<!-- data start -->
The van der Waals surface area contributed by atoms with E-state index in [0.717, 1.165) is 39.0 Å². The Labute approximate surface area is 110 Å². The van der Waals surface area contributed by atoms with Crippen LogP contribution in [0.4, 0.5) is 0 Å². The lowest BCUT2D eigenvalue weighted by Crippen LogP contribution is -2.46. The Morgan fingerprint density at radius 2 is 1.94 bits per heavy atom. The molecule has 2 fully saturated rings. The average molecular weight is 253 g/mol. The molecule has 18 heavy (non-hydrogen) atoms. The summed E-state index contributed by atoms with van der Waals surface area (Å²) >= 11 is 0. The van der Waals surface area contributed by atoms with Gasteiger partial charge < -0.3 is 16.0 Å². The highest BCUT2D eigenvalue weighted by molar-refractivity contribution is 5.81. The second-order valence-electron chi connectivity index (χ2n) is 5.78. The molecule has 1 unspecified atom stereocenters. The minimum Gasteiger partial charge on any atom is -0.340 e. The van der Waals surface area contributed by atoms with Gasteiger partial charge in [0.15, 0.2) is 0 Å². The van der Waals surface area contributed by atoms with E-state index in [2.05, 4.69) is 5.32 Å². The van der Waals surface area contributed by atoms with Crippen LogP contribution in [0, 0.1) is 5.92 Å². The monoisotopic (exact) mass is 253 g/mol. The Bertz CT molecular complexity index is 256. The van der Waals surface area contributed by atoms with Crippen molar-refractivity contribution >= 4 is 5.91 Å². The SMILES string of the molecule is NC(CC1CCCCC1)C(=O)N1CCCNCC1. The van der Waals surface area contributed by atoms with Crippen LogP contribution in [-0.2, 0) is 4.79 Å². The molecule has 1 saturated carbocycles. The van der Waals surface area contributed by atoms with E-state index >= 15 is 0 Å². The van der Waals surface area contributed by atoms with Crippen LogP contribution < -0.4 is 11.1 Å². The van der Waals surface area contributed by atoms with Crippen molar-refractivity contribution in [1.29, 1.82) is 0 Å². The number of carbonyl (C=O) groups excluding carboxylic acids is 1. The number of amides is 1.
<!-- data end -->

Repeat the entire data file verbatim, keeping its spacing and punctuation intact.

The van der Waals surface area contributed by atoms with E-state index in [0.717, 1.165) is 39.0 Å². The Labute approximate surface area is 110 Å². The van der Waals surface area contributed by atoms with Crippen LogP contribution in [0.4, 0.5) is 0 Å². The lowest BCUT2D eigenvalue weighted by Crippen LogP contribution is -2.46. The Morgan fingerprint density at radius 2 is 1.94 bits per heavy atom. The molecule has 2 fully saturated rings. The average molecular weight is 253 g/mol. The molecule has 18 heavy (non-hydrogen) atoms. The summed E-state index contributed by atoms with van der Waals surface area (Å²) >= 11 is 0. The van der Waals surface area contributed by atoms with Gasteiger partial charge < -0.3 is 16.0 Å². The highest BCUT2D eigenvalue weighted by molar-refractivity contribution is 5.81. The second-order valence-electron chi connectivity index (χ2n) is 5.78. The molecule has 1 unspecified atom stereocenters. The minimum Gasteiger partial charge on any atom is -0.340 e. The van der Waals surface area contributed by atoms with Gasteiger partial charge in [0.15, 0.2) is 0 Å². The van der Waals surface area contributed by atoms with E-state index in [2.05, 4.69) is 5.32 Å². The van der Waals surface area contributed by atoms with Crippen LogP contribution in [0, 0.1) is 5.92 Å². The monoisotopic (exact) mass is 253 g/mol. The Bertz CT molecular complexity index is 256. The van der Waals surface area contributed by atoms with Crippen molar-refractivity contribution >= 4 is 5.91 Å². The SMILES string of the molecule is NC(CC1CCCCC1)C(=O)N1CCCNCC1. The van der Waals surface area contributed by atoms with Crippen LogP contribution in [-0.2, 0) is 4.79 Å². The molecule has 1 saturated carbocycles. The van der Waals surface area contributed by atoms with E-state index >= 15 is 0 Å². The van der Waals surface area contributed by atoms with Crippen LogP contribution < -0.4 is 11.1 Å². The van der Waals surface area contributed by atoms with Crippen molar-refractivity contribution in [1.29, 1.82) is 0 Å². The number of carbonyl (C=O) groups excluding carboxylic acids is 1. The number of amides is 1.